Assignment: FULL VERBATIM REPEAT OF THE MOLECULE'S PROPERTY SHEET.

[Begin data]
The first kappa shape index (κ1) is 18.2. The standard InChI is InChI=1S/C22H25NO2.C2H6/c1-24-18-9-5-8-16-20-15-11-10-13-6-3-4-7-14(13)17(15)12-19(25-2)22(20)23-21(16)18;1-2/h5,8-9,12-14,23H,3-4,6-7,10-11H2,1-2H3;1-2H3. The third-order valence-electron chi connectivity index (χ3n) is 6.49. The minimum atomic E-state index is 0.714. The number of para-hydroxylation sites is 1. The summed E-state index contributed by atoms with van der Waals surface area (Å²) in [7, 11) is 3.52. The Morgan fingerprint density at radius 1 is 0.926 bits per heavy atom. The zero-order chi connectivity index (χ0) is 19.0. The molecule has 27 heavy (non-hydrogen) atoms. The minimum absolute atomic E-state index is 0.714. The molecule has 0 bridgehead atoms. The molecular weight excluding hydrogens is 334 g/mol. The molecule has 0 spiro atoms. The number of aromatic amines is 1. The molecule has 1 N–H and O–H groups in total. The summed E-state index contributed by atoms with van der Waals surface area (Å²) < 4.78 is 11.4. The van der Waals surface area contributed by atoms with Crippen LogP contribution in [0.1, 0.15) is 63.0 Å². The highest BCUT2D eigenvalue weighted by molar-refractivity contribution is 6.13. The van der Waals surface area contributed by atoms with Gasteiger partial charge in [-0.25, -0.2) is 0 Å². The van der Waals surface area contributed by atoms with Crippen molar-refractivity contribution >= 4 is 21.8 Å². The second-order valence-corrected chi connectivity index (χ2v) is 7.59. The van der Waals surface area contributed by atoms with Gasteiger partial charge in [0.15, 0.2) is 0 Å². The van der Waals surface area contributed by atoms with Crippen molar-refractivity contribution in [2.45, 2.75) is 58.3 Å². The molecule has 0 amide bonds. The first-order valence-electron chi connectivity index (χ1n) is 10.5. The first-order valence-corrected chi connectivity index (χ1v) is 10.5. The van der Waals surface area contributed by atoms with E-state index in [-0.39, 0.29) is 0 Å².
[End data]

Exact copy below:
The first kappa shape index (κ1) is 18.2. The standard InChI is InChI=1S/C22H25NO2.C2H6/c1-24-18-9-5-8-16-20-15-11-10-13-6-3-4-7-14(13)17(15)12-19(25-2)22(20)23-21(16)18;1-2/h5,8-9,12-14,23H,3-4,6-7,10-11H2,1-2H3;1-2H3. The third-order valence-electron chi connectivity index (χ3n) is 6.49. The minimum atomic E-state index is 0.714. The number of para-hydroxylation sites is 1. The summed E-state index contributed by atoms with van der Waals surface area (Å²) in [7, 11) is 3.52. The Morgan fingerprint density at radius 1 is 0.926 bits per heavy atom. The zero-order chi connectivity index (χ0) is 19.0. The molecule has 27 heavy (non-hydrogen) atoms. The minimum absolute atomic E-state index is 0.714. The molecule has 0 bridgehead atoms. The molecular weight excluding hydrogens is 334 g/mol. The molecule has 0 spiro atoms. The number of aromatic amines is 1. The molecule has 1 N–H and O–H groups in total. The summed E-state index contributed by atoms with van der Waals surface area (Å²) < 4.78 is 11.4. The van der Waals surface area contributed by atoms with Crippen LogP contribution in [0.1, 0.15) is 63.0 Å². The highest BCUT2D eigenvalue weighted by molar-refractivity contribution is 6.13. The van der Waals surface area contributed by atoms with Gasteiger partial charge in [-0.25, -0.2) is 0 Å². The van der Waals surface area contributed by atoms with Crippen molar-refractivity contribution >= 4 is 21.8 Å². The second-order valence-corrected chi connectivity index (χ2v) is 7.59. The van der Waals surface area contributed by atoms with Gasteiger partial charge in [0.15, 0.2) is 0 Å². The van der Waals surface area contributed by atoms with Crippen molar-refractivity contribution in [2.45, 2.75) is 58.3 Å². The molecule has 0 amide bonds. The first-order valence-electron chi connectivity index (χ1n) is 10.5. The first-order valence-corrected chi connectivity index (χ1v) is 10.5. The van der Waals surface area contributed by atoms with E-state index in [-0.39, 0.29) is 0 Å².